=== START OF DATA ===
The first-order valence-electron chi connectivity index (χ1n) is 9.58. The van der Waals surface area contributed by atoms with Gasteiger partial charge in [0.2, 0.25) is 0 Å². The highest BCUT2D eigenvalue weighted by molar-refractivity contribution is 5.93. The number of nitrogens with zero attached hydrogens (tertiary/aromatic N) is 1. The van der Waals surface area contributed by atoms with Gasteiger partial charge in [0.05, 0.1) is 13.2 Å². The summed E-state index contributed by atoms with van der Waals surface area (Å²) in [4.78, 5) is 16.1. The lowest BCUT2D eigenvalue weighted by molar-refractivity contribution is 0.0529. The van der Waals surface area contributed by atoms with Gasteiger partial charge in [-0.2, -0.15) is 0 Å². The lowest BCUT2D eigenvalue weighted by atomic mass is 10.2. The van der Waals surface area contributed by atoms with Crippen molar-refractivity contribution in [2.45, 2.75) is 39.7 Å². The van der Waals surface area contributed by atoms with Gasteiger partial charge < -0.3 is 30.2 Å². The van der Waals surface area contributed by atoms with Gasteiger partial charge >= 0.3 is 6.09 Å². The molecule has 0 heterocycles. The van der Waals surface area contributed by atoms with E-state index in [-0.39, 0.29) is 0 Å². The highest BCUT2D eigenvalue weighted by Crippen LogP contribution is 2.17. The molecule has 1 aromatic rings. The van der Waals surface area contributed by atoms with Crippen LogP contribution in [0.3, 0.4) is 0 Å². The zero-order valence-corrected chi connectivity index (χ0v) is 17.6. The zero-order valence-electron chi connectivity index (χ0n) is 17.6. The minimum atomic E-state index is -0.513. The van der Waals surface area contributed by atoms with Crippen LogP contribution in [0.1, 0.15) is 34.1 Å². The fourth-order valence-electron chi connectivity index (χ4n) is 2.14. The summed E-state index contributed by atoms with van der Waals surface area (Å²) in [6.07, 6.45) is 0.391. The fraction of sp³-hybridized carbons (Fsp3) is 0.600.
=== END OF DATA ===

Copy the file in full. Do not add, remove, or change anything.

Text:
The first-order valence-electron chi connectivity index (χ1n) is 9.58. The van der Waals surface area contributed by atoms with Gasteiger partial charge in [0.2, 0.25) is 0 Å². The highest BCUT2D eigenvalue weighted by molar-refractivity contribution is 5.93. The number of nitrogens with zero attached hydrogens (tertiary/aromatic N) is 1. The van der Waals surface area contributed by atoms with Gasteiger partial charge in [0.05, 0.1) is 13.2 Å². The summed E-state index contributed by atoms with van der Waals surface area (Å²) in [4.78, 5) is 16.1. The lowest BCUT2D eigenvalue weighted by molar-refractivity contribution is 0.0529. The van der Waals surface area contributed by atoms with Gasteiger partial charge in [-0.2, -0.15) is 0 Å². The lowest BCUT2D eigenvalue weighted by atomic mass is 10.2. The van der Waals surface area contributed by atoms with Crippen molar-refractivity contribution in [2.45, 2.75) is 39.7 Å². The van der Waals surface area contributed by atoms with Gasteiger partial charge < -0.3 is 30.2 Å². The van der Waals surface area contributed by atoms with Gasteiger partial charge >= 0.3 is 6.09 Å². The molecule has 0 heterocycles. The van der Waals surface area contributed by atoms with E-state index in [-0.39, 0.29) is 0 Å². The highest BCUT2D eigenvalue weighted by Crippen LogP contribution is 2.17. The molecule has 1 aromatic rings. The van der Waals surface area contributed by atoms with Crippen LogP contribution in [0.3, 0.4) is 0 Å². The zero-order valence-corrected chi connectivity index (χ0v) is 17.6. The zero-order valence-electron chi connectivity index (χ0n) is 17.6. The minimum atomic E-state index is -0.513. The van der Waals surface area contributed by atoms with Crippen LogP contribution in [0.1, 0.15) is 34.1 Å². The fourth-order valence-electron chi connectivity index (χ4n) is 2.14. The summed E-state index contributed by atoms with van der Waals surface area (Å²) in [6.07, 6.45) is 0.391. The fraction of sp³-hybridized carbons (Fsp3) is 0.600.